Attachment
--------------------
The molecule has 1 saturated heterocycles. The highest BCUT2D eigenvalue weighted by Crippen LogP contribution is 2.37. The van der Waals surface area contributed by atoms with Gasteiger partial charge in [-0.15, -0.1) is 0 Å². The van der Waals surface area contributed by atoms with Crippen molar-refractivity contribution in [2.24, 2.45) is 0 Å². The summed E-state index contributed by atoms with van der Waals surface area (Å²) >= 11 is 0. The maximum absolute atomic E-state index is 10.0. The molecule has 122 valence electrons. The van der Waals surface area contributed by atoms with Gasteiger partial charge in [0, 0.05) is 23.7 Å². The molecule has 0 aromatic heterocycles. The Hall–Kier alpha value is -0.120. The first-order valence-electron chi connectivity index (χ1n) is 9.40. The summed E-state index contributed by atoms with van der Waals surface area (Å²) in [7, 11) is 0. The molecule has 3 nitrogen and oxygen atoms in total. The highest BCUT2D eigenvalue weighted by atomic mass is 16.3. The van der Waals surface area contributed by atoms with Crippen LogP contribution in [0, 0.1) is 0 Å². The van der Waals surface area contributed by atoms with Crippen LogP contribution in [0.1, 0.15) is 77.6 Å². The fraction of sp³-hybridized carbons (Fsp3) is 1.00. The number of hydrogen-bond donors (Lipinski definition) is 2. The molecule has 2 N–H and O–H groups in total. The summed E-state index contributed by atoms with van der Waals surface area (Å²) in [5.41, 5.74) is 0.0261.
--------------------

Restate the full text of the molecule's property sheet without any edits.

The molecule has 1 saturated heterocycles. The highest BCUT2D eigenvalue weighted by Crippen LogP contribution is 2.37. The van der Waals surface area contributed by atoms with Gasteiger partial charge in [-0.15, -0.1) is 0 Å². The van der Waals surface area contributed by atoms with Crippen molar-refractivity contribution in [2.24, 2.45) is 0 Å². The summed E-state index contributed by atoms with van der Waals surface area (Å²) >= 11 is 0. The maximum absolute atomic E-state index is 10.0. The molecule has 122 valence electrons. The van der Waals surface area contributed by atoms with Gasteiger partial charge in [0, 0.05) is 23.7 Å². The molecule has 0 aromatic heterocycles. The Hall–Kier alpha value is -0.120. The first-order valence-electron chi connectivity index (χ1n) is 9.40. The summed E-state index contributed by atoms with van der Waals surface area (Å²) in [7, 11) is 0. The molecule has 3 nitrogen and oxygen atoms in total. The highest BCUT2D eigenvalue weighted by atomic mass is 16.3. The van der Waals surface area contributed by atoms with Crippen LogP contribution in [0, 0.1) is 0 Å². The van der Waals surface area contributed by atoms with Crippen LogP contribution in [0.1, 0.15) is 77.6 Å². The fraction of sp³-hybridized carbons (Fsp3) is 1.00. The number of hydrogen-bond donors (Lipinski definition) is 2. The molecule has 2 N–H and O–H groups in total. The summed E-state index contributed by atoms with van der Waals surface area (Å²) in [5.41, 5.74) is 0.0261.